Learn a New Vocabulary for Sensation

Wellness Concept

Learning a New Vocabulary for Sensation

From the Healing Bridge Physical Therapy

October 2007 Wellness Notes

By Allison Suran PT, GCFP

“My back hurts,” “I have pain down my leg,” “I’m here to stop hurting.” These are comments physical therapists regularly hear from patients. Our job, then, is to get to a more detailed description of the symptoms. Your PT will clarify what you mean by “pain” by asking questions to determine if it is aching, throbbing, sharp, shooting, tingling, stinging, dull, etc. However, how often are patients taught and provided descriptions of sensations that are pleasant?

People often reduce their physical experience down to GOOD or BAD. Sometimes it’s STRONG or WEAK, or HEALTHY and UNHEALTHY. Yet there are many other distinctions that can be made for physical sensations. When experiences are reduced to good vs. bad, the brain’s capacity to fully examine the experience is limited. Learning a new language for sensations can provide more positive options for a sense of well-being.

How a person experiences him or herself is not “black and white.” Yet, when one is experiencing pain, it is easy to forget the myriad of other physical sensations that are also present at the time. People easily get tunnel-visioned around pain, thus limiting the brain’s capacity to direct attention beyond the pain. For my patients who experience chronic pain, or long-lasting symptoms, I often refer to this as the “brain/pain super highway.” If the only time a person experiences sensation is when there is a signal of pain, the nervous system develops a well-routed path to continue to feel, remember, recall, and even reprieve the experience of pain. My hope is to teach the language of sensation for the rest of the body and facilitate the development of the “scenic” routes as alternatives.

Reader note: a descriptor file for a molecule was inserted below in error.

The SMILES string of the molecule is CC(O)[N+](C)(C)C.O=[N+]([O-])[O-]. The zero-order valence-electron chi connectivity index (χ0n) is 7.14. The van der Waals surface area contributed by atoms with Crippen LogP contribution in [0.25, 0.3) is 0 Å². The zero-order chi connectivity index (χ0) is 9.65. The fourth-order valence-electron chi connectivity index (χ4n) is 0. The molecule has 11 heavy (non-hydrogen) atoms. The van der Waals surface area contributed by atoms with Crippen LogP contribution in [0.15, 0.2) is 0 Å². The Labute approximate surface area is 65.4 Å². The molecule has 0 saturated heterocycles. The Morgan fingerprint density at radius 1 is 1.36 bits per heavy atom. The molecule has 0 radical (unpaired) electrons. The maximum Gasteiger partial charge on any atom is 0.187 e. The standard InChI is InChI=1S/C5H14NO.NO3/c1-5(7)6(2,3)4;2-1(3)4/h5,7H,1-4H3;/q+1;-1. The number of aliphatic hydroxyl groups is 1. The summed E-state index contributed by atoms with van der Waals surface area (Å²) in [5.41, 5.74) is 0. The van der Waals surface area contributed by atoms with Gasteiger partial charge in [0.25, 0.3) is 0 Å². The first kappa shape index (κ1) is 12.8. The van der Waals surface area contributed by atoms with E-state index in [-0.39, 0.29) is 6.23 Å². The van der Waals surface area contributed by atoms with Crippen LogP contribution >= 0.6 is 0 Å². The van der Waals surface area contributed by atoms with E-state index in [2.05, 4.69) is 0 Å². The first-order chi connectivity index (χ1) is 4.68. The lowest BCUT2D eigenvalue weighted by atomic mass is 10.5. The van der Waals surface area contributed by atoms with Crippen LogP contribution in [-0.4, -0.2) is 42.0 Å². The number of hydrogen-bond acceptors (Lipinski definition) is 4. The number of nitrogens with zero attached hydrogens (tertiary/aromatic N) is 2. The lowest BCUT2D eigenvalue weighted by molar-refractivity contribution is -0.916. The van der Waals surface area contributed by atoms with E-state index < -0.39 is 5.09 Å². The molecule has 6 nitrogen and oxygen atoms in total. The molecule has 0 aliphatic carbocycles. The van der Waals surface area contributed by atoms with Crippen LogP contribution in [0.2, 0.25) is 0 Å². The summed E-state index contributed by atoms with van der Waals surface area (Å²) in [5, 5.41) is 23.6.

Patients can be guided into feeling supportive and pleasant sensations throughout their bodies, so the region of pain is just one of the rest-stops among many they can chose to experience. When pain triggers a physiological fight/flight response, patients can learn to redirect their attention to the breath in their abdomen. For back and neck pain, learning to adjust ones posture from their pelvis can be an excellent way to utilize and engage more accurate support for healthy posture without the overexertion of ones back muscles. By bringing attention to a sense of a flexible spine and ribs, the mechanics of the legs and feet can change to alter the stressors that may be contributing to foot, knee or hip pain.

There are numerous ways to describe physical sensations, and I have provided a partial list below.

Aching    Balanced    Bigger    Clumsy

Cold/Cool    Compressed    Contracted    Diagonal

Easy    Even    Familiar    Flat

Floaty    Free     Frozen    Graceful

Grounded    Hard    Heat    Heavy

Intense    Length    Light    Longing

Loose    Mellow    Open    Permeability

Playful    Pressing    Pressure    Pulsing

Random    Seated    Sharp    Short

Smaller    Soft    Solid    Spacious

Springy    Stabbing    Sticky    Stiff

Stinging    Strong    Temperature    Thin

Throbbing     Tight    Tingly    Transparent

Unfamiliar    Unbalanced    Vibration     Warm

Weak     Weighted    Wispy    Wobbly

However, to switch out of the dominant thoughts of pain or tension, which contribute to the fight/flight triggers in the brain, you can practice shifting attention to pleasant or neutral sensations throughout the rest of your body. This conscious effort can have huge benefits. Not only can you develop a sense of support for the areas that are painful, but by bringing your attention into your body, you shift out of your repetitive thinking brain, away from the brain-pain super highway, and create moments of relaxation that can benefit your life in so many ways: sleep, memory, and energy, just to name a few.

Learning to pay attention to physical sensations is useful whether or not you are in pain. Try practicing the discovery of new sensations in your body everyday, and see if you don’t begin to enjoy living in your body in a new way!

Enjoy!